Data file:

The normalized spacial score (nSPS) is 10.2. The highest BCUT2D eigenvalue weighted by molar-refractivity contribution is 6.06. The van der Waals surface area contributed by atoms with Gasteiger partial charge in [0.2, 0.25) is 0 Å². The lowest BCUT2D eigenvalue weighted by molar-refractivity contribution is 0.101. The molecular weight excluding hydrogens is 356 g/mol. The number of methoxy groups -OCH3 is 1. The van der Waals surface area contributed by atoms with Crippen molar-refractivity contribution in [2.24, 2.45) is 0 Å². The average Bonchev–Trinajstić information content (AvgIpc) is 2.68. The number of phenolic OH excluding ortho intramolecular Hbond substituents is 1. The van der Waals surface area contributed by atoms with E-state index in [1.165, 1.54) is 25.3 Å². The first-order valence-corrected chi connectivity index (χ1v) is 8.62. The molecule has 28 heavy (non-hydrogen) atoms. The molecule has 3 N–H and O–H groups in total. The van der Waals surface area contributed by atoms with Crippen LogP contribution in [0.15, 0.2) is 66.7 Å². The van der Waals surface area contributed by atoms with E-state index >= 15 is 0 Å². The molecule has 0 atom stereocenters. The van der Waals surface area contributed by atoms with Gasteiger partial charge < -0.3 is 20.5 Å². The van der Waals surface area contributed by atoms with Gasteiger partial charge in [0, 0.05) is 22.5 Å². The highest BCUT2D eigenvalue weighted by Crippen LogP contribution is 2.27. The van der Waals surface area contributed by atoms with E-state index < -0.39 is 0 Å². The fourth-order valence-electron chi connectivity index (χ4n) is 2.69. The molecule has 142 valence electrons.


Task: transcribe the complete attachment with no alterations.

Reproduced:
The normalized spacial score (nSPS) is 10.2. The highest BCUT2D eigenvalue weighted by molar-refractivity contribution is 6.06. The van der Waals surface area contributed by atoms with Gasteiger partial charge in [0.2, 0.25) is 0 Å². The lowest BCUT2D eigenvalue weighted by molar-refractivity contribution is 0.101. The molecular weight excluding hydrogens is 356 g/mol. The number of methoxy groups -OCH3 is 1. The van der Waals surface area contributed by atoms with Crippen molar-refractivity contribution in [2.24, 2.45) is 0 Å². The average Bonchev–Trinajstić information content (AvgIpc) is 2.68. The number of phenolic OH excluding ortho intramolecular Hbond substituents is 1. The van der Waals surface area contributed by atoms with E-state index in [1.165, 1.54) is 25.3 Å². The first-order valence-corrected chi connectivity index (χ1v) is 8.62. The molecule has 28 heavy (non-hydrogen) atoms. The molecule has 3 N–H and O–H groups in total. The van der Waals surface area contributed by atoms with Crippen LogP contribution in [0.15, 0.2) is 66.7 Å². The van der Waals surface area contributed by atoms with E-state index >= 15 is 0 Å². The molecule has 0 atom stereocenters. The van der Waals surface area contributed by atoms with Gasteiger partial charge < -0.3 is 20.5 Å². The van der Waals surface area contributed by atoms with Gasteiger partial charge in [0, 0.05) is 22.5 Å². The highest BCUT2D eigenvalue weighted by Crippen LogP contribution is 2.27. The van der Waals surface area contributed by atoms with E-state index < -0.39 is 0 Å². The fourth-order valence-electron chi connectivity index (χ4n) is 2.69. The molecule has 142 valence electrons.